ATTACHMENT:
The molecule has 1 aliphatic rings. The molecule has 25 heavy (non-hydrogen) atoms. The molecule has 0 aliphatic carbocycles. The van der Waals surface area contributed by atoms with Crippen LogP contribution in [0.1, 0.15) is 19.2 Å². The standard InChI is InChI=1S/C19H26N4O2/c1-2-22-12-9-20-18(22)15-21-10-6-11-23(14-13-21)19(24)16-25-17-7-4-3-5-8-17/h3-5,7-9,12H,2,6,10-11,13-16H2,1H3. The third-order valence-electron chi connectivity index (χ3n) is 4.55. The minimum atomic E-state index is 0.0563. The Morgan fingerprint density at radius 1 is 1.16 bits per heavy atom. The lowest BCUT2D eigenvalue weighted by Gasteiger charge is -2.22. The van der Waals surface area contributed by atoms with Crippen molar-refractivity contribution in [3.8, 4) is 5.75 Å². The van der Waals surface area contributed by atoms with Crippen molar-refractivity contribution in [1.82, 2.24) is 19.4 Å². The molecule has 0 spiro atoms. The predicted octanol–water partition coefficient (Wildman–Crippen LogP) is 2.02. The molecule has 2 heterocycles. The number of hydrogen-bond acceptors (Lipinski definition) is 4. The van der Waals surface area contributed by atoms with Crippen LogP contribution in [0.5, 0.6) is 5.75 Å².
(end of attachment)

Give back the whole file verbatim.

The molecule has 1 aliphatic rings. The molecule has 25 heavy (non-hydrogen) atoms. The molecule has 0 aliphatic carbocycles. The van der Waals surface area contributed by atoms with Crippen LogP contribution in [0.1, 0.15) is 19.2 Å². The standard InChI is InChI=1S/C19H26N4O2/c1-2-22-12-9-20-18(22)15-21-10-6-11-23(14-13-21)19(24)16-25-17-7-4-3-5-8-17/h3-5,7-9,12H,2,6,10-11,13-16H2,1H3. The third-order valence-electron chi connectivity index (χ3n) is 4.55. The minimum atomic E-state index is 0.0563. The Morgan fingerprint density at radius 1 is 1.16 bits per heavy atom. The lowest BCUT2D eigenvalue weighted by Gasteiger charge is -2.22. The van der Waals surface area contributed by atoms with Crippen molar-refractivity contribution in [3.8, 4) is 5.75 Å². The van der Waals surface area contributed by atoms with Crippen molar-refractivity contribution in [1.82, 2.24) is 19.4 Å². The molecule has 0 spiro atoms. The predicted octanol–water partition coefficient (Wildman–Crippen LogP) is 2.02. The molecule has 2 heterocycles. The number of hydrogen-bond acceptors (Lipinski definition) is 4. The van der Waals surface area contributed by atoms with Crippen LogP contribution in [0.5, 0.6) is 5.75 Å².